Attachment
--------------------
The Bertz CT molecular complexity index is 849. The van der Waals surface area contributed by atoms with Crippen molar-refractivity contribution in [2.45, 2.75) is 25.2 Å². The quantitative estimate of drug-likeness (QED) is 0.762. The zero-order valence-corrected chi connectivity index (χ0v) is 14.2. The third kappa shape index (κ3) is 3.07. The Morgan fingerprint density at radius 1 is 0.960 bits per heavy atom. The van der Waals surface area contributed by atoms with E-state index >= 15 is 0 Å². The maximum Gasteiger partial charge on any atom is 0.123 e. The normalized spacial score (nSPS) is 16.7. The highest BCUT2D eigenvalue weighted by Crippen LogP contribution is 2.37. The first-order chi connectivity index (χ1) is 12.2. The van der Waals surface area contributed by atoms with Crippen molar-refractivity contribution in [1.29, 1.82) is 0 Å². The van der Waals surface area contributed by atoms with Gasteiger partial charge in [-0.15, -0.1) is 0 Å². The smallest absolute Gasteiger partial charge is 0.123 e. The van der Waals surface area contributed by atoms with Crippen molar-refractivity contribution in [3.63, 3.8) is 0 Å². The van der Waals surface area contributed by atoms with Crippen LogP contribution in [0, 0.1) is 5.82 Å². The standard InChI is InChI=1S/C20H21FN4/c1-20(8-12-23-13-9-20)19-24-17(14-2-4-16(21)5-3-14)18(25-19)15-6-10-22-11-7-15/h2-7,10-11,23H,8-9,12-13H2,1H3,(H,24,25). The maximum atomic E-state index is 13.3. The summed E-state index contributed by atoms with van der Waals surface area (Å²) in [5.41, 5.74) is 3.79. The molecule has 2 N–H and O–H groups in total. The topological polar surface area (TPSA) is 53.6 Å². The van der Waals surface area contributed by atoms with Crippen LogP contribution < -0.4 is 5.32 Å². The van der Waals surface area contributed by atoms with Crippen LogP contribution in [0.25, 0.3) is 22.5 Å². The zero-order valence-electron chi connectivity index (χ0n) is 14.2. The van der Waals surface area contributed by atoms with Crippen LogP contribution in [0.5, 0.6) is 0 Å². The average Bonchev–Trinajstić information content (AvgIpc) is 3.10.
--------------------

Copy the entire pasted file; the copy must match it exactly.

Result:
The Bertz CT molecular complexity index is 849. The van der Waals surface area contributed by atoms with Crippen molar-refractivity contribution in [2.45, 2.75) is 25.2 Å². The quantitative estimate of drug-likeness (QED) is 0.762. The zero-order valence-corrected chi connectivity index (χ0v) is 14.2. The third kappa shape index (κ3) is 3.07. The Morgan fingerprint density at radius 1 is 0.960 bits per heavy atom. The van der Waals surface area contributed by atoms with E-state index >= 15 is 0 Å². The maximum Gasteiger partial charge on any atom is 0.123 e. The normalized spacial score (nSPS) is 16.7. The highest BCUT2D eigenvalue weighted by Crippen LogP contribution is 2.37. The first-order chi connectivity index (χ1) is 12.2. The van der Waals surface area contributed by atoms with Crippen molar-refractivity contribution in [1.29, 1.82) is 0 Å². The van der Waals surface area contributed by atoms with Gasteiger partial charge in [-0.15, -0.1) is 0 Å². The smallest absolute Gasteiger partial charge is 0.123 e. The van der Waals surface area contributed by atoms with Crippen molar-refractivity contribution in [3.63, 3.8) is 0 Å². The van der Waals surface area contributed by atoms with Crippen LogP contribution in [0, 0.1) is 5.82 Å². The standard InChI is InChI=1S/C20H21FN4/c1-20(8-12-23-13-9-20)19-24-17(14-2-4-16(21)5-3-14)18(25-19)15-6-10-22-11-7-15/h2-7,10-11,23H,8-9,12-13H2,1H3,(H,24,25). The maximum atomic E-state index is 13.3. The summed E-state index contributed by atoms with van der Waals surface area (Å²) in [5.41, 5.74) is 3.79. The molecule has 2 N–H and O–H groups in total. The topological polar surface area (TPSA) is 53.6 Å². The van der Waals surface area contributed by atoms with Crippen LogP contribution < -0.4 is 5.32 Å². The van der Waals surface area contributed by atoms with Crippen LogP contribution in [0.25, 0.3) is 22.5 Å². The zero-order valence-electron chi connectivity index (χ0n) is 14.2. The van der Waals surface area contributed by atoms with Crippen LogP contribution in [0.5, 0.6) is 0 Å². The average Bonchev–Trinajstić information content (AvgIpc) is 3.10.